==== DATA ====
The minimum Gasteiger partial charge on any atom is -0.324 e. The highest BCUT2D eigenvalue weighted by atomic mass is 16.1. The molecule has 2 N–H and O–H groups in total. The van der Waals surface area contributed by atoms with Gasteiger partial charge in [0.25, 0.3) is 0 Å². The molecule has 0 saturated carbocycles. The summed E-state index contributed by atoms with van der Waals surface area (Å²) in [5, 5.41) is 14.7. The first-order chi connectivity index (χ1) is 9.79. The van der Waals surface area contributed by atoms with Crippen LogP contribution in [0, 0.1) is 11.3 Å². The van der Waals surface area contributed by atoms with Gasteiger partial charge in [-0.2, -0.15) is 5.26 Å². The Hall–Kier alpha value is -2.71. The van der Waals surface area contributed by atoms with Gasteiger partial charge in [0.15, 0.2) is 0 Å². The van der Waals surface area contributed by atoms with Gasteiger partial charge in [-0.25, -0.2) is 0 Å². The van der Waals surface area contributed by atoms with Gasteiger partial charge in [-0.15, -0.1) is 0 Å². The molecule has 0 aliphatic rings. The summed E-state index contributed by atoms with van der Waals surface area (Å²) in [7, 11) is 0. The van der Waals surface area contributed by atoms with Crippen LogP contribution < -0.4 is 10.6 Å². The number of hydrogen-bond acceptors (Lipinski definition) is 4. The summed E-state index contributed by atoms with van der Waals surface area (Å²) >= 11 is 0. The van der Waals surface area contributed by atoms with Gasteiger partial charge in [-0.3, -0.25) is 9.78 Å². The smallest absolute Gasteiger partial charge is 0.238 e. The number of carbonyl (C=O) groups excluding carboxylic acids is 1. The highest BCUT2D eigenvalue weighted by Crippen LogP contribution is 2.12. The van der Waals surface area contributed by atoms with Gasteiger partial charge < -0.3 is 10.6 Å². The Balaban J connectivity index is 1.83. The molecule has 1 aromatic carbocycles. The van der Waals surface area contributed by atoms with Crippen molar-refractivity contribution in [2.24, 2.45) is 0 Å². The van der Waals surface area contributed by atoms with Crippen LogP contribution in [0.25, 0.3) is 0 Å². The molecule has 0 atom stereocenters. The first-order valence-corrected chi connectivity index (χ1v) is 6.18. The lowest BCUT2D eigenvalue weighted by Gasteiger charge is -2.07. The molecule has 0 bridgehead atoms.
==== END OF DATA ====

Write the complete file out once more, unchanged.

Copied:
The minimum Gasteiger partial charge on any atom is -0.324 e. The highest BCUT2D eigenvalue weighted by atomic mass is 16.1. The molecule has 2 N–H and O–H groups in total. The van der Waals surface area contributed by atoms with Gasteiger partial charge in [0.25, 0.3) is 0 Å². The molecule has 0 saturated carbocycles. The summed E-state index contributed by atoms with van der Waals surface area (Å²) in [5, 5.41) is 14.7. The first-order chi connectivity index (χ1) is 9.79. The van der Waals surface area contributed by atoms with Crippen LogP contribution in [0, 0.1) is 11.3 Å². The van der Waals surface area contributed by atoms with Gasteiger partial charge in [-0.2, -0.15) is 5.26 Å². The Hall–Kier alpha value is -2.71. The van der Waals surface area contributed by atoms with Gasteiger partial charge in [0.15, 0.2) is 0 Å². The van der Waals surface area contributed by atoms with Gasteiger partial charge in [-0.25, -0.2) is 0 Å². The van der Waals surface area contributed by atoms with Gasteiger partial charge in [-0.15, -0.1) is 0 Å². The molecule has 0 aliphatic rings. The summed E-state index contributed by atoms with van der Waals surface area (Å²) in [7, 11) is 0. The van der Waals surface area contributed by atoms with Crippen LogP contribution < -0.4 is 10.6 Å². The number of hydrogen-bond acceptors (Lipinski definition) is 4. The summed E-state index contributed by atoms with van der Waals surface area (Å²) >= 11 is 0. The van der Waals surface area contributed by atoms with Gasteiger partial charge in [-0.3, -0.25) is 9.78 Å². The smallest absolute Gasteiger partial charge is 0.238 e. The number of carbonyl (C=O) groups excluding carboxylic acids is 1. The highest BCUT2D eigenvalue weighted by Crippen LogP contribution is 2.12. The van der Waals surface area contributed by atoms with Gasteiger partial charge < -0.3 is 10.6 Å². The Balaban J connectivity index is 1.83. The molecule has 1 aromatic carbocycles. The van der Waals surface area contributed by atoms with Crippen molar-refractivity contribution in [2.24, 2.45) is 0 Å². The van der Waals surface area contributed by atoms with Crippen LogP contribution in [0.25, 0.3) is 0 Å². The molecule has 0 atom stereocenters. The first-order valence-corrected chi connectivity index (χ1v) is 6.18. The lowest BCUT2D eigenvalue weighted by Gasteiger charge is -2.07. The molecule has 0 bridgehead atoms.